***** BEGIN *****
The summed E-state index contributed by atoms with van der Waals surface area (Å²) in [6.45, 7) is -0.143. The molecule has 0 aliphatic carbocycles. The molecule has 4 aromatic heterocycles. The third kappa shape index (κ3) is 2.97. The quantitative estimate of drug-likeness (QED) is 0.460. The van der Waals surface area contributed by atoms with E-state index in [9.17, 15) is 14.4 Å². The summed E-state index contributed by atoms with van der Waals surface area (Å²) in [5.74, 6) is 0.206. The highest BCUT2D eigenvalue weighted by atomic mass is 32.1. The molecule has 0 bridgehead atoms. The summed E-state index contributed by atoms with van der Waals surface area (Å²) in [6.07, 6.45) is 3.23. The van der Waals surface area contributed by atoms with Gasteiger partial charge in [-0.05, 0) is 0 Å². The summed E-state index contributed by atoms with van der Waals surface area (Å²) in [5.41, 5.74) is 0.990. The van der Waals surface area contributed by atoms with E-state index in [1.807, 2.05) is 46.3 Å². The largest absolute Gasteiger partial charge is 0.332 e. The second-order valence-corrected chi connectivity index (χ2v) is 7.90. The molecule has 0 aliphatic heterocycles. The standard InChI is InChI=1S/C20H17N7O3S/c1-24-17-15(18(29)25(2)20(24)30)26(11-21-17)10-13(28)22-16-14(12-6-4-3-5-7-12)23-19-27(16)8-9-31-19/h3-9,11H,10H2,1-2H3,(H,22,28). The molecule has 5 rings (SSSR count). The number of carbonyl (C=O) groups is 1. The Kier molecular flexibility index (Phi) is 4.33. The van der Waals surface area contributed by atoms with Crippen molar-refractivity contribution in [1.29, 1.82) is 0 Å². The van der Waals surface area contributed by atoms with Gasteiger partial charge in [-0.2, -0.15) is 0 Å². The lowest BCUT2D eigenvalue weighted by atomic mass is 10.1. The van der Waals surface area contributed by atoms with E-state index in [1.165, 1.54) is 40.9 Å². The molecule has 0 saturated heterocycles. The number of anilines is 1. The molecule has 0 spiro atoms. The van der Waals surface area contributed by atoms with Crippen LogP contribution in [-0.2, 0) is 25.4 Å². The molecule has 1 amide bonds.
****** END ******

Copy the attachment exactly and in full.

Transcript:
The summed E-state index contributed by atoms with van der Waals surface area (Å²) in [6.45, 7) is -0.143. The molecule has 0 aliphatic carbocycles. The molecule has 4 aromatic heterocycles. The third kappa shape index (κ3) is 2.97. The quantitative estimate of drug-likeness (QED) is 0.460. The van der Waals surface area contributed by atoms with E-state index in [9.17, 15) is 14.4 Å². The summed E-state index contributed by atoms with van der Waals surface area (Å²) in [5.74, 6) is 0.206. The highest BCUT2D eigenvalue weighted by atomic mass is 32.1. The molecule has 0 bridgehead atoms. The summed E-state index contributed by atoms with van der Waals surface area (Å²) in [6.07, 6.45) is 3.23. The van der Waals surface area contributed by atoms with Gasteiger partial charge in [-0.05, 0) is 0 Å². The summed E-state index contributed by atoms with van der Waals surface area (Å²) in [5.41, 5.74) is 0.990. The van der Waals surface area contributed by atoms with E-state index in [1.807, 2.05) is 46.3 Å². The largest absolute Gasteiger partial charge is 0.332 e. The second-order valence-corrected chi connectivity index (χ2v) is 7.90. The molecule has 0 aliphatic heterocycles. The standard InChI is InChI=1S/C20H17N7O3S/c1-24-17-15(18(29)25(2)20(24)30)26(11-21-17)10-13(28)22-16-14(12-6-4-3-5-7-12)23-19-27(16)8-9-31-19/h3-9,11H,10H2,1-2H3,(H,22,28). The molecule has 5 rings (SSSR count). The number of carbonyl (C=O) groups is 1. The Kier molecular flexibility index (Phi) is 4.33. The van der Waals surface area contributed by atoms with Crippen molar-refractivity contribution in [1.29, 1.82) is 0 Å². The van der Waals surface area contributed by atoms with Gasteiger partial charge in [-0.2, -0.15) is 0 Å². The lowest BCUT2D eigenvalue weighted by atomic mass is 10.1. The van der Waals surface area contributed by atoms with E-state index in [1.165, 1.54) is 40.9 Å². The molecule has 0 saturated heterocycles. The number of anilines is 1. The molecule has 0 spiro atoms. The van der Waals surface area contributed by atoms with Crippen LogP contribution in [-0.2, 0) is 25.4 Å². The molecule has 1 amide bonds.